Friday, 2 March 2012
Boris - New Album review
The output from Boris over the past few years has been variable in strength and quantity, and this latest release, cryptically titled “New Album” is essentially a reworking of their last three releases, “Smile”, “Attention Please” and “Heavy Rocks”. The band themselves, Wata on guitar and vocals, Takeshi on bass and vocals and Atsuo on drums and vocals, are perhaps better recognized for noise or drone flavoured releases, and this will be the surprise for anyone who is familiar with their previous body of work. “New Album”, if you were unfamiliar with the previous body of work, is quite simply an astonishing collection of highly accessible tunes that would fit quite nicely into the category of “pop” music. There is certainly a scattering of digital sound effects and left of centre synthesised passages which keep this release out of the mainstream, and the occasional relentless, frenzied pounding, such as on “Lunar”, which reminds the listener that they are listening to a band with these elements as part of their legacy.
The opening piece “Flare”, with its synthesiser fanfare, and “Tu, La La”, have all the features of a soundtrack to an anime, and would not sound out of place opening an episode of “Naruto”. Powerful, punchy riffs and strong, but sweet vocals surround a searing guitar solo that is both exciting and still distinctively quirky enough to be a valid addition to Boris’s catalogue. “Spoon” is probably about as near as one may get to an old-fashioned shoe gazing piece, but again, the skill appears to be in manipulating that sound to make it authentically Boris. “Les Paul Custom ‘86” is satisfyingly leftfield in its unyielding, punching rhythm track and its numerous stylised vocals. The only track that may fit awkwardly into this release could be argued to be “Jackson Head”, as the accessibility of the instrumentation sits uneasily with the vocal style.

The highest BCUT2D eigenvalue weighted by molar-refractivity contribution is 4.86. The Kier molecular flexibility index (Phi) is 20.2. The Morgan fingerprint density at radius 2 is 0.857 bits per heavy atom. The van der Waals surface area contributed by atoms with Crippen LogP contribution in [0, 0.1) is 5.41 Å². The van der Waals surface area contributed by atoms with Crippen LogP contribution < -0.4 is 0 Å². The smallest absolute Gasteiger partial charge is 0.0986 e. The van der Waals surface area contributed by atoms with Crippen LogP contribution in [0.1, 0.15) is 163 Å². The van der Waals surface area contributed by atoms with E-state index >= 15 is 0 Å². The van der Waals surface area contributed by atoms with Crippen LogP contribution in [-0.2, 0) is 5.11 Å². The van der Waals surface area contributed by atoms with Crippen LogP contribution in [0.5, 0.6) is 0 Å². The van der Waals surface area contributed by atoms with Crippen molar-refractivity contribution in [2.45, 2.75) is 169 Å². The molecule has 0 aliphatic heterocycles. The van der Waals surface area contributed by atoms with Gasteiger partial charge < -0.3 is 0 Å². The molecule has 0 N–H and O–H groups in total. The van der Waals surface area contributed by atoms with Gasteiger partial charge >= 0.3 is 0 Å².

Allegedly, the band were inspired by the use of Vocaloid software, which turns typed lyrics and melodies into songs sung by “imaginary anime character vocalists”. Reading this and hearing “New Album” through, this may come as no surprise. As an album, heard with no context, the songs are powerful and melodious enough to stand on their own. Within the context of being an album by the band Boris, this collection also works as an experimental concept in its own right. Additional obscurity is introduced as the album itself is a Japan only release, in differing formats on two labels. Maybe Boris are being characteristically ambiguous and inscrutable, or perhaps not. That may be part of the game, and we should love the band for it.